One of the fundamental precepts of the Realist approach to politics is that interests expand as capabilities do, and this may be what is happening now. As China develops globe-spanning naval capabilities, it may be discovering that it has globe-spanning interests to be protected by those expanding capabilities. There is nothing unusual about this; China is following the path of most other states that became naval powers.
China’s embrace of navalism will make Sino-U.S. relations more complex. Until recently China had been essentially a continental, land power while the United States has been essentially a maritime power. The PRC’s primary security concerns have had to do with deterring aggression against its land mass (from the U.S. in Korea or Southeast Asia, or from the USSR), while the United States has typically drawn its defense perimeter through the Western Pacific chain of islands lying off the East Asian coasts. There were exceptions to this — South Korea for the U.S., Taiwan for the PRC — but the big picture held. A sort of geographic division thus underlay the spheres of influence of the two powers, and this fact was cited by writers, especially Robert Ross of Boston College, to argue that the PRC and the U.S. were likely to work out a mutual accommodation. Now Chinese and U.S. spheres overlap more.
One gloomy case study contemplated by scholars is Anglo-German rivalry in the early 20th century. Historical analogies are never conclusive, but they can sometimes be suggestive. Britain’s global position was based essentially on maritime power, while Prussia-Germany commanded the preeminent army on the continent of Europe. The cautious Chancellor Otto von Bismarck understood this and deliberately eschewed construction of a big navy that would challenge Britain and drive it into alignment with Germany’s nemesis, France. Emperor Wilhelm II fired Bismarck and developed a High Seas Fleet that could challenge Britain’s navy. Germany’s navalism was a major factor pushing Britain toward alignment with France against Germany and, by extension, unleashing World War I.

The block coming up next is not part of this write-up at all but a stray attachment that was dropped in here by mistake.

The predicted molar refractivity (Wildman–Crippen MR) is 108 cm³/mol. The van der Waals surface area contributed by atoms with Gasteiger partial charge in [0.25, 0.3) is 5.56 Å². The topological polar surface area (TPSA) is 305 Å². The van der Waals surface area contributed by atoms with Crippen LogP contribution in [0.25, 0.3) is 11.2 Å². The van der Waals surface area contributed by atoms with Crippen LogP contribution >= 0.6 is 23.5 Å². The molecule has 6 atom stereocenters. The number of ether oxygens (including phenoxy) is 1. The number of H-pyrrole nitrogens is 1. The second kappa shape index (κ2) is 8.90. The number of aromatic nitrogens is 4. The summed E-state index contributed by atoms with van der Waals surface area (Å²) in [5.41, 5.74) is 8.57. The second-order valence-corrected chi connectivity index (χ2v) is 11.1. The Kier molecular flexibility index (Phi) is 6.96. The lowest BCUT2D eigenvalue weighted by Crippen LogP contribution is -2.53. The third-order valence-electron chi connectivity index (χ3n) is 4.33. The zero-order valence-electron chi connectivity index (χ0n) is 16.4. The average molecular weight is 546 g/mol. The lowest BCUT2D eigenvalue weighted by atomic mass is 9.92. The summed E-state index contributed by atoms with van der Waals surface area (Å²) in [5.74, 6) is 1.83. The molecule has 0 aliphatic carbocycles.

China, and indeed the whole world, was blessed by a giant statesman like Deng Xiaoping. Deng’s Bismarck-like prudence and realism has thus far underlain the PRC-U.S. comity underpinning China’s peaceful rise. Let us hope there are not unintended consequences to China’s embrace of naval power.
- “China dispatches warship to protect Libya evacuation mission,” China Sign Post, 24 February 2011. http://www.chinasignpost.com ↩
- “China Stages Naval Exercises Where Tensions with Its Neighbors have Grown,” New York Times, 4 November 2010, p. A6. ↩
- “Chinese Navy Warships Make first Visit to Myanmar,” Xinhua, 29 Aug. 2010. ↩
- “China’s Growing Maritime HA/DR Capabilities,” China Brief, vol. x, no. 12 (11 June 2010), p. 5-7. ↩
- “China’s new large amphibious assault ship,” International Assessment and Strategy Center, 8 January 2007. http://www.strategycenter.net ↩
- The People’s Liberation Army Navy; A Modern navy with Chinese Characteristics, Office of Naval Intelligence, August 2009. http://firstname.lastname@example.org ↩
- Andrew Erickson, “Ballistic trajectory; China develops new anti-ship missile,” Jane’s Intelligence Review, February 2010. http://www.jir.janes.com ↩
- “China’s plan for first aircraft carrier emerges in obscure official report,” Financial Times, 13 December 2010. ↩
- Huang Kunlun, “The Concept of National Interests in an Age of Globalization,” Jiefangjun Bao online, 24 March 2011, World News Connection, http://wnc.dialog.com ↩